3. For Dinwiddie’s ultimate decision to have Robert Rutherford rather than Peter Hog raise the company of rangers in Frederick County, see GW to Dinwiddie, 24 Oct., and Dinwiddie to GW, 2 Nov. 1757. Hog became commander of one of the ranger companies in Augusta County.
4. An entry in GW’s regimental accounts confirms that GW received from George William Fairfax on 20 Oct. 1756 (DLC:GW) this amount of “Rangers money.” See GW to Dinwiddie, 9 Nov. 1756, n.20. The committee in Williamsburg last approved GW’s accounts on 13 May 1757.
5. See John Stanwix to GW, 19 Sept. 1757. Stanwix was colonel of the 1st Battalion of the Royal American Regiment (62d Foot, later 60th) at Carlisle, Pa., and in effect GW’s commanding officer. See Stanwix to GW, 23 May 1757.
6. Capt. Joshua Lewis’s letter has not been found. This is undoubtedly the raid that GW describes in his letter to John Stanwix on 8 Oct. as having taken place “friday sennight” (1 October). If GW left Mount Vernon for Winchester on the afternoon of 30 Sept. as he intended (see GW to Mary Washington, 30 Sept. 1757), he was en route to Winchester when the attack occurred. For the disposition of Captain Lewis’s forces to the north of Winchester, see GW to Joshua Lewis, 3 Aug. 1757.
8. For the resignation of Ens. Robert Fell from the Virginia Regiment, see Dinwiddie to GW, 24 Sept. 1757. Colby Chew had been acting as an assistant to Commissary Thomas Walker. On 19 Oct. 1757 Dinwiddie wrote to GW approving John McNeill’s promotion, and McNeill became captain of the company of the Virginia Regiment formerly commanded by the deceased Robert Spotswood (see John Baylis to GW, 30 Jan. 1758, n.3).
9. For the Virginia council’s examination of the accounts of Edmond Atkin, the superintendent of Indian affairs for the southern department, in Williamsburg on 18 Oct. 1757 and its confirmation of Atkin’s appointment of Christopher Gist as his deputy, see Dinwiddie to GW, 19 Oct. 1757.
11. Relations between GW as colonel of the Virginia Regiment and his superior Lt. Gov. Robert Dinwiddie had been worsening for some time, but these two paragraphs are in response to Dinwiddie’s remarks in his letter to GW of 24 Sept., which in turn were made in response to earlier complaints made by GW.
12. The Frederick County court meeting this day made the following entry in its order book: “On the motion of James Wood Clerk of this County praying the direction of the Court for Securing the Records in case of imminent danger from the Enemy It is Ordered that a discretionary power be given him to remove them to Fort Loudon or else where as the Case may require” (Frederick County Order Book, 1755–58, 286, Vi Microfilm).
15. GW may have written in his missing letter to Dinwiddie of 20 Sept. 1757 about the information gotten from the French deserters. Gov. Horatio Sharpe wrote Cecilius Calvert, 6 Oct. 1757: “By two French Deserters that came into Fort Cumberland about a Month ago we are told that there were at that time no more than 400 Men in Garrison at Fort Du Quesne” (Browne, Sharpe Correspondence description begins William Hand Browne, ed. Correspondence of Governor Horatio Sharpe. 3 vols. Archives of Maryland, vols. 6, 9, and 14. Baltimore, 1888–95. description ends , 2:88–89).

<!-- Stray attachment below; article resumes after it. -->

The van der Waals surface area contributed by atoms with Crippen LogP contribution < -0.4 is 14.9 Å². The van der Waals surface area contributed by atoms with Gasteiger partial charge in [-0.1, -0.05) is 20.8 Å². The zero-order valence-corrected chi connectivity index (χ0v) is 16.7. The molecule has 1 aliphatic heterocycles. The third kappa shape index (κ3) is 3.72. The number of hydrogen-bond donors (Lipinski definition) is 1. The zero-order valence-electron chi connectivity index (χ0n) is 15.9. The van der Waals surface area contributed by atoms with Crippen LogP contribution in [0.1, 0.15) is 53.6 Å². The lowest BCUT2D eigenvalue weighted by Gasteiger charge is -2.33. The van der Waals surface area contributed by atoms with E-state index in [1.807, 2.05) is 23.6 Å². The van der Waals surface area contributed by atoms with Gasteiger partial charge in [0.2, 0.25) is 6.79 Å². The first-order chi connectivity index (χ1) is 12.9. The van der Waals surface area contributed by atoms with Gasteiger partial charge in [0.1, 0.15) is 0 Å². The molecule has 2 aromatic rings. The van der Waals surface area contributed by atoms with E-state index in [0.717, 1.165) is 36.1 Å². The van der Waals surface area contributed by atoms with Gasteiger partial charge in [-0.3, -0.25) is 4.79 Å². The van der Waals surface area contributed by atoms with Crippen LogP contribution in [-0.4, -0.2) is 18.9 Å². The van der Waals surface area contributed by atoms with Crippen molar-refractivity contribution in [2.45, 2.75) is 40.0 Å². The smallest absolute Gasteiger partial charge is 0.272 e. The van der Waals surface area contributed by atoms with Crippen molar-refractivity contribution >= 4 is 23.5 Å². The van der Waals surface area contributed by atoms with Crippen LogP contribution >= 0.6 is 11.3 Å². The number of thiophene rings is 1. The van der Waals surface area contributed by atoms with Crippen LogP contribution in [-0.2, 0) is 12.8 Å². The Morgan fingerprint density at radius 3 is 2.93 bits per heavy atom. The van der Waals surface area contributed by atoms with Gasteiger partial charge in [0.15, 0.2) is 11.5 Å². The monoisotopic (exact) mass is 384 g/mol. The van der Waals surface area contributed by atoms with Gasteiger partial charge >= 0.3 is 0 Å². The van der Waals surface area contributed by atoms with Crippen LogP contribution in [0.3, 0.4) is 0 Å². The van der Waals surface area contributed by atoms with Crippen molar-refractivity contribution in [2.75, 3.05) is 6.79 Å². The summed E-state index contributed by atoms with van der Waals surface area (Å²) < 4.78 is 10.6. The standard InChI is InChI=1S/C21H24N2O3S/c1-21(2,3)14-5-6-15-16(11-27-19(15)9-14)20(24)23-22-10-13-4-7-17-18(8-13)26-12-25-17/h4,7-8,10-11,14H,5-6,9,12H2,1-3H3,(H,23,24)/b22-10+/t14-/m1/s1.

17. The three companies of the Virginia Regiment on the Augusta County frontier were Andrew Lewis’s, Henry Woodward’s, and Robert Spotswood’s. The company rolls that GW received are probably among those described in his Instructions to Company Captains, 29 July 1757, n.2.
18. GW’s returns for the Virginia Regiment for July and September, dated 1 Aug. 1757 and 1 Oct. 1757, are in DLC:GW. No return for August has been found. The returns for September show a total of 688 effective rank and file, 461 of whom were counted in the companies in Frederick and Hampshire counties. The numbers of officers given here are the same as those in GW’s returns. For the July returns, see GW to Dinwiddie, 17 Sept. 1757 (first letter), n.6.
19. GW sent to Dinwiddie, 10 July 1757, a copy of his memorandum from Col. John Stanwix regarding allowances for officers. GW had asked Stanwix about this on 15 June 1757. The memorandum has not been found, but see GW to Stanwix, 21 June 1757, n.3.
20. The letters from Thomas Waggener and Robert McKenzie have not been found. The party of Cherokee seems not to have stayed very long or to have been very welcome there. Gov. Horatio Sharpe wrote Col. John Stanwix, 21 Oct. 1757: “Since I received Capt Dagworthy’s Letter of 6th Inst I have been informed that the Cherokees who were then at Fort Cumberland are returned home. . . . This has releived Capt Dagworthy from the Anxiety that he seemed to be in upon Account of those Indians & he will not I presume be visited by any more of them while he remains at Fort Cumberland” (Browne, Sharpe Correspondence description begins William Hand Browne, ed. Correspondence of Governor Horatio Sharpe. 3 vols. Archives of Maryland, vols. 6, 9, and 14. Baltimore, 1888–95. description ends , 2:92–93). Richard Pearis, who led a party of Cherokee up to Virginia and into Maryland in the spring, had accepted a commission in the Maryland forces. See GW to Dinwiddie, 10 June 1757, nn.1 and 4.